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I am trying to replicate some results from the Betting Against Beta paper by Frazzini & Pedersen.

In section 3.1, Estimating Ex Ante Betas, they illustrate their approach to correlations:

[we use] overlapping three-day log returns, $r_{i,t}^{3d}=\sum_{k=0}^2ln(1+r_{t+k}^i)$, for correlation to control for nonsynchronous trading (which affects only correlations).

So basically they just make the return of period i equal the average of the returns of period i and the next two periods.

My question is the following:

Do I use overlapping three day log returns for both stock and market returns, or just for the stock returns?

I've tried both. Just using overlapping stock returns give me very low correlations, none above 0.55 (for stock that should be highly correlated with the market proxy, as they are part of it's constituents)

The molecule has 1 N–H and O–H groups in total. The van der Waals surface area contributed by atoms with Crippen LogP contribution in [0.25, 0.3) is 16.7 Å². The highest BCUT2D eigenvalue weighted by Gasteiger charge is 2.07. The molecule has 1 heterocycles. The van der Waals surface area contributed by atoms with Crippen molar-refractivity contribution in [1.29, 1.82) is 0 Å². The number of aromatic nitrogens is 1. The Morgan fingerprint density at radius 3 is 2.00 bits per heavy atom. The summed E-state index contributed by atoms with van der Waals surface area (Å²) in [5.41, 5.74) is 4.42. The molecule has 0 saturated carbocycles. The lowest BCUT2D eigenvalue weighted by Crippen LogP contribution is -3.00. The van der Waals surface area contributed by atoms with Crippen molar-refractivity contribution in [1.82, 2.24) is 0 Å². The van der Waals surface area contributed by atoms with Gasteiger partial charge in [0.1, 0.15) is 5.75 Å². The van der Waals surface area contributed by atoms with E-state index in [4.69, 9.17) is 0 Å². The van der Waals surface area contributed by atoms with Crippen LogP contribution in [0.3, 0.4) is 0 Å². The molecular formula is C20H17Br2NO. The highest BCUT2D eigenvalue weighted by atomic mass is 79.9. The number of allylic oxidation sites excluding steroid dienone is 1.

Using overlapping returns on both stock and market returns gives me a maximum correlation of 0.95, and higher correlations in general, which I find more plausible.

Bonus question:

Can you refer me to a journal article or textbook that explains the reasoning of this correction and potential pitfalls (if any)?

Background info: I'm replicating the results for the Danish equity market. MSCI Denmark is used as a market proxy (author's choice)

Cheers! Thanks.

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I contacted one the authors of the original paper. He confirmed that the overlapping three day log returns are to be used on both stock and market returns.

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  • $\begingroup$ I'm sorry I cant comment but just to clarify, the correlations are run on rolling 3-day log returns for both the market and the stock? $\endgroup$ – Joe Apr 29 '17 at 21:00
  • $\begingroup$ @Joe That's correct $\endgroup$ – Mike Haye Apr 30 '17 at 15:57

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